Rob Does Words
Treating fiction poorly since 2019


I don't remember who suggested it, but whoever it was is simultaneously the world’s worst and best person.

I mean, on one hand, it’s a huge concrete box. Two points of entry, both easily defended, and so many things with which to defend it. On the other, we’re not as mobile as we need to be to stay ahead of everything, not to mention everyone, else.

I should back up though. As nice as it is to be able to get this down on paper, people who find it later are probably going to be as mystified as we are, so I’ve decided to do what I can to shed some light on what happened over the last week, safe here in the quote World’s Largest Hardware Store unquote.

My parents were children of what’s known as Baby Boomers. At the start of the 2010s, they were coming to the realisations everyone eventually has about how the world works and how, in their eyes, the previous generation had all but ruined their chances at having a successful career/life; two things they considered one. I don't know. My parents had a lot of ideas that didn't really fit together, or rather, shouldn't have fitted together, but I'm digressing. My point is that they didn't want me to end up resenting them like they did my grandparents, so they, effectively, let me do what I wanted.

If you're my age, that is creeping into mid to late teens, or younger, then having no parental oversight might sound like the best thing in the world, but it applied to everything. For most of my childhood, I didn't have a mother or father, I had babysitters who had coincidentally given birth to me.

Part of me wonders if their decision to let me loose on the world with no restrictions was their way of saying that I wasn't wanted, that they considered me an unfortunate circumstance of the sort of hippy revival they found themselves in as their parents generation died off and they took over.

Sorry, digressing again.

It all amounts to me learning about the world via outdated and biased textbooks at what passed for a school here, and practical on-the-streets experience which, when you live in a town of less than 20,000, and where the most exciting thing to happen is a hardware store’s opening, isn't a whole hell of a lot. Somehow, though, I managed. You know, more or less. I know my way around town like I built it. I have in’s with most people that are useful to know. I've even had an after school job for a year or so that my parents don't know about. Among my buddies, I'm the cool one. Or I was.

Rewind a week. Everything is fine. I'm doing my thing, just wandering. I have no restrictions, which means everything is open to me. So long as my parents don't hear about the shit I do, I'm allowed to do it. The problem is, there's no challenge in doing things they don't want me to do. So I wander. Not necessarily aimlessly; there are places I always go and people I always see when I'm out and about, and I'm technically on my way home at this point, but I'm clear across town from home and the odds of me grabbing the last bus are slimming. Not that it matters; I'm not actually planning on getting home tonight. Gloria has said her parents are both away for work or something, so I'm heading there.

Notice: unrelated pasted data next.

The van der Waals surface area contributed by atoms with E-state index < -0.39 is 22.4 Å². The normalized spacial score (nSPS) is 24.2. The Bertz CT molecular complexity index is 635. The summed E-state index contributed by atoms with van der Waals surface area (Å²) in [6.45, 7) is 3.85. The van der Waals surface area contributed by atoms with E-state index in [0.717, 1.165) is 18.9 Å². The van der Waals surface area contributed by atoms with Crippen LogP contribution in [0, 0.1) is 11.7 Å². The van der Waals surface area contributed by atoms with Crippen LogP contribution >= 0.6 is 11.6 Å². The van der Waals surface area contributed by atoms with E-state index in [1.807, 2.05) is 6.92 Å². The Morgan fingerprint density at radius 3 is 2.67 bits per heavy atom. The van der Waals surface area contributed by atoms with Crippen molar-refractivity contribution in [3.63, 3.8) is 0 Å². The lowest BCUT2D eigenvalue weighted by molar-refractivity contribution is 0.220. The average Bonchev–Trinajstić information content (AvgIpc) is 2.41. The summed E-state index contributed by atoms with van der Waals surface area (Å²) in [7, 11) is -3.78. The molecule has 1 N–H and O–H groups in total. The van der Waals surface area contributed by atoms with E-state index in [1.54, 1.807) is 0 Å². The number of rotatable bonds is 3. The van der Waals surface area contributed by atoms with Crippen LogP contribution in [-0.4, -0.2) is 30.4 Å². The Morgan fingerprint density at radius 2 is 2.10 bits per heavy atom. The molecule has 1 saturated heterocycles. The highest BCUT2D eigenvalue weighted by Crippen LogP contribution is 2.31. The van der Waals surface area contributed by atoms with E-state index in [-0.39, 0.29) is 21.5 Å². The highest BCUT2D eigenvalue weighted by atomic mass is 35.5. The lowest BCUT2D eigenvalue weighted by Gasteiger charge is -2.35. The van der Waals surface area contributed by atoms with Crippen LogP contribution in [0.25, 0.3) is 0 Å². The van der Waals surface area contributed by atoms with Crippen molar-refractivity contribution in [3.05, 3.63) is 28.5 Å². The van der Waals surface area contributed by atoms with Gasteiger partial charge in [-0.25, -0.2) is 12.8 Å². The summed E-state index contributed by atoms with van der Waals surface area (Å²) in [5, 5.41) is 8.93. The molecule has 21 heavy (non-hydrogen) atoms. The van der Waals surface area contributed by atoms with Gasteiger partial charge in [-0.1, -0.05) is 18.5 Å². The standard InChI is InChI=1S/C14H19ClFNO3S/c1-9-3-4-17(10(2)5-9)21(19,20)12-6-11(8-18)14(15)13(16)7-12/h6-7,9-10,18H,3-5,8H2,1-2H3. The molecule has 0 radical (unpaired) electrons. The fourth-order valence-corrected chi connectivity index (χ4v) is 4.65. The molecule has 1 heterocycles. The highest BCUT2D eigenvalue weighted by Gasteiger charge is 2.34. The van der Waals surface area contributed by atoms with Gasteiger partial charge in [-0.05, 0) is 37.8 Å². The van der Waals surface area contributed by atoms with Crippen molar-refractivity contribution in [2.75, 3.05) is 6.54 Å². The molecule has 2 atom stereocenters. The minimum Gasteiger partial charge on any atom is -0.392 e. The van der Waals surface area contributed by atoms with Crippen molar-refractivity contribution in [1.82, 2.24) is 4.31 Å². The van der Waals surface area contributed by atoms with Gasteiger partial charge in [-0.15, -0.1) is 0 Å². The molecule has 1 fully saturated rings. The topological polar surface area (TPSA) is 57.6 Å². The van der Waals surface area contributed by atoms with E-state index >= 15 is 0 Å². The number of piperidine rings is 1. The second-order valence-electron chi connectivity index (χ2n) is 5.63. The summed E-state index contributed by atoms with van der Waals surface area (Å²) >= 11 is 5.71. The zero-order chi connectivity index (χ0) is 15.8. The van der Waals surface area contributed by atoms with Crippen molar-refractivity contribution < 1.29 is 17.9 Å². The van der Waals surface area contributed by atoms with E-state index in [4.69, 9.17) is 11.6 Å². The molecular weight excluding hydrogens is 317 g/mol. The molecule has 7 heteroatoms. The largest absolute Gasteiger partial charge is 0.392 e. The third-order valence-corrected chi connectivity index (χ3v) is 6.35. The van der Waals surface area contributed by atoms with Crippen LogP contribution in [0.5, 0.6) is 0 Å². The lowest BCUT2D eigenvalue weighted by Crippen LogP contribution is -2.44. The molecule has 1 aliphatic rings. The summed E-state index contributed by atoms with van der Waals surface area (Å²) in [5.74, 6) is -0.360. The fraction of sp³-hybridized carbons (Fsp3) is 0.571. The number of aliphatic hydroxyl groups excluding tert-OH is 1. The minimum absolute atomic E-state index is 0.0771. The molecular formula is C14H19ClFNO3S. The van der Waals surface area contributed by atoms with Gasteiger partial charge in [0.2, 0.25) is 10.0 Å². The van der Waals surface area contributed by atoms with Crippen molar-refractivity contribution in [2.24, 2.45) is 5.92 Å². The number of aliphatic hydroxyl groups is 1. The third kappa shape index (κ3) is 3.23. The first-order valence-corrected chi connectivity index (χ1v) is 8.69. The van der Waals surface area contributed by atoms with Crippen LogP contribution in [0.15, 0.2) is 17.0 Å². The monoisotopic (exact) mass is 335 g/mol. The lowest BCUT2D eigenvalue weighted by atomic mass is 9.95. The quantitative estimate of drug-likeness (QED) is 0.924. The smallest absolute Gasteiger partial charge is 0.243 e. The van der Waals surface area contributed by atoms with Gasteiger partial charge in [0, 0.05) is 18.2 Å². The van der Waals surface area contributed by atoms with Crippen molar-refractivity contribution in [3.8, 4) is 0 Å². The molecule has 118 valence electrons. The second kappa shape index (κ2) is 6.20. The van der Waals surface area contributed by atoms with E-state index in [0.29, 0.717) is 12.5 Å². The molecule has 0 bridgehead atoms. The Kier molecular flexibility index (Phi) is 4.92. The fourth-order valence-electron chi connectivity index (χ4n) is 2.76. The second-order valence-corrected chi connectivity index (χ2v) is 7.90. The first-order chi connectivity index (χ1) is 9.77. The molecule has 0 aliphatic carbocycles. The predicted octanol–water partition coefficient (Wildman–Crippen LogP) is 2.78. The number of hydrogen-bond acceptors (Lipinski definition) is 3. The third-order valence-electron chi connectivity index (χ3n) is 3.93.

It’s around 6pm and the streetlights haven't switched on yet. I watch as the orange glow fades and then blinks out behind the mountains off to the west and I'm in that dull darkness that immediately follows twilight. I've never once seen it with no streetlights on; the council are reasonably anal about ensuring public facilities like that are 100%, 24/7. They're very proud.

I stare up at the sky, watching for the stars. I don't see them at first, but slowly, surely one blinks on, then another, then two more, four, a dozen and out of nowhere the sky is alight with thousands upon thousands of little white, or blue or red pinpricks, more dazzling than I have ever seen them. I turn to take in the entire sky and that's when I see it, the first sign that something is up. The moon is flickering.

Look, I'm not a scientist, nor does the crap in the sky usually interest me, so I don't know if there's a proper term for it, but to me, it was flickering. Like if it was behind a slightly greasy window. And then it was gone. Just gone.

We don't live on the coast so I can’t know for sure, but some of the survivors we met up with later came from there. They tell us stories of what happened. Entire cities, millions of people all at once, gone in a horrific surge of water.

Of course, the first thing I do is pull out my phone and try to ring some people. To talk about this, whatever it was. It was exciting. But my phone was dead. No amount of button pushing, or holding or battery replacement would make it work. It’s still in my bag, hidden with the rest of my supplies, down in garden tools. One day I’ll see if I can learn how to at least diagnose whats up with it.

So that was the second thing that I flagged as a symptom of this thing.

Number three was something altogether different and is why we hold up here, in a huge concrete box, either waiting for death or waiting to evade it.

There's nothing out there.

What I mean is, our town backs onto a large swathe of forest. Once upon a time it was a national park, but my grandparents generation decided affordable housing was more important and it was declassified before I was born. Now, it’s either dead or dying trees over the back of the latest subdivision or a perpetual construction zone. Point is, it’s full of animals. Big and small, friendly and not. But now, at 6pm, when you normally heard all the predators come out to play, scuffling through the scrub and finding an easy meal on those day time creatures who hadn't made it back to their hidey holes in time, there was silence. Even the wind was gone. But there was something out there. You couldn’t hear it, you never saw it, but you could feel it.